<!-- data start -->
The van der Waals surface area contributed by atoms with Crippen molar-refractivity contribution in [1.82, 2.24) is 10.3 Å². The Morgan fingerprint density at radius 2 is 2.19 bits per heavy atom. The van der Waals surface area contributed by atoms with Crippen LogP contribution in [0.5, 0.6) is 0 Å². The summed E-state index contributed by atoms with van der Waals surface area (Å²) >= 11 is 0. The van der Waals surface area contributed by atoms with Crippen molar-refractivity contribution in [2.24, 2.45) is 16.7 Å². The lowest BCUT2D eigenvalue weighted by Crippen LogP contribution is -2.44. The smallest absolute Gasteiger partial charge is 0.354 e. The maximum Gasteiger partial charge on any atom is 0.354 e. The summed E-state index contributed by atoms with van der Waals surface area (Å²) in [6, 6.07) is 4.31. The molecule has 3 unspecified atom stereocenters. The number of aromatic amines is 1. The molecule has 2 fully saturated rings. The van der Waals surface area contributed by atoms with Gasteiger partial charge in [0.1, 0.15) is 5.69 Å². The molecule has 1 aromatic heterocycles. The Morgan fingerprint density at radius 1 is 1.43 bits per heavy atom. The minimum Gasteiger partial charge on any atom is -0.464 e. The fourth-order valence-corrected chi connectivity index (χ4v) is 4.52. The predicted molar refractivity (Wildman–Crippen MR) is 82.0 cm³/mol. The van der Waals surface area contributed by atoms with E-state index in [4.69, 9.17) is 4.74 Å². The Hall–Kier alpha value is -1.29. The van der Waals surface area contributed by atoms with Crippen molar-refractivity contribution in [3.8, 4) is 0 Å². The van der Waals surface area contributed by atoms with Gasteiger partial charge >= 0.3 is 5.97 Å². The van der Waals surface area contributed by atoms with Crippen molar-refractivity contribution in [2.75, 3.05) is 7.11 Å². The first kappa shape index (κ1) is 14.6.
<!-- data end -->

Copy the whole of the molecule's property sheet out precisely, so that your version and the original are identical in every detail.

The van der Waals surface area contributed by atoms with Crippen molar-refractivity contribution in [1.82, 2.24) is 10.3 Å². The Morgan fingerprint density at radius 2 is 2.19 bits per heavy atom. The van der Waals surface area contributed by atoms with Crippen LogP contribution in [0.5, 0.6) is 0 Å². The summed E-state index contributed by atoms with van der Waals surface area (Å²) >= 11 is 0. The van der Waals surface area contributed by atoms with Crippen molar-refractivity contribution in [2.24, 2.45) is 16.7 Å². The lowest BCUT2D eigenvalue weighted by Crippen LogP contribution is -2.44. The smallest absolute Gasteiger partial charge is 0.354 e. The maximum Gasteiger partial charge on any atom is 0.354 e. The summed E-state index contributed by atoms with van der Waals surface area (Å²) in [6, 6.07) is 4.31. The molecule has 3 unspecified atom stereocenters. The number of aromatic amines is 1. The molecule has 2 fully saturated rings. The van der Waals surface area contributed by atoms with Gasteiger partial charge in [0.1, 0.15) is 5.69 Å². The molecule has 1 aromatic heterocycles. The Morgan fingerprint density at radius 1 is 1.43 bits per heavy atom. The minimum Gasteiger partial charge on any atom is -0.464 e. The fourth-order valence-corrected chi connectivity index (χ4v) is 4.52. The predicted molar refractivity (Wildman–Crippen MR) is 82.0 cm³/mol. The van der Waals surface area contributed by atoms with E-state index in [4.69, 9.17) is 4.74 Å². The Hall–Kier alpha value is -1.29. The van der Waals surface area contributed by atoms with Crippen molar-refractivity contribution in [3.8, 4) is 0 Å². The van der Waals surface area contributed by atoms with Gasteiger partial charge >= 0.3 is 5.97 Å². The van der Waals surface area contributed by atoms with Crippen molar-refractivity contribution in [2.75, 3.05) is 7.11 Å². The first kappa shape index (κ1) is 14.6.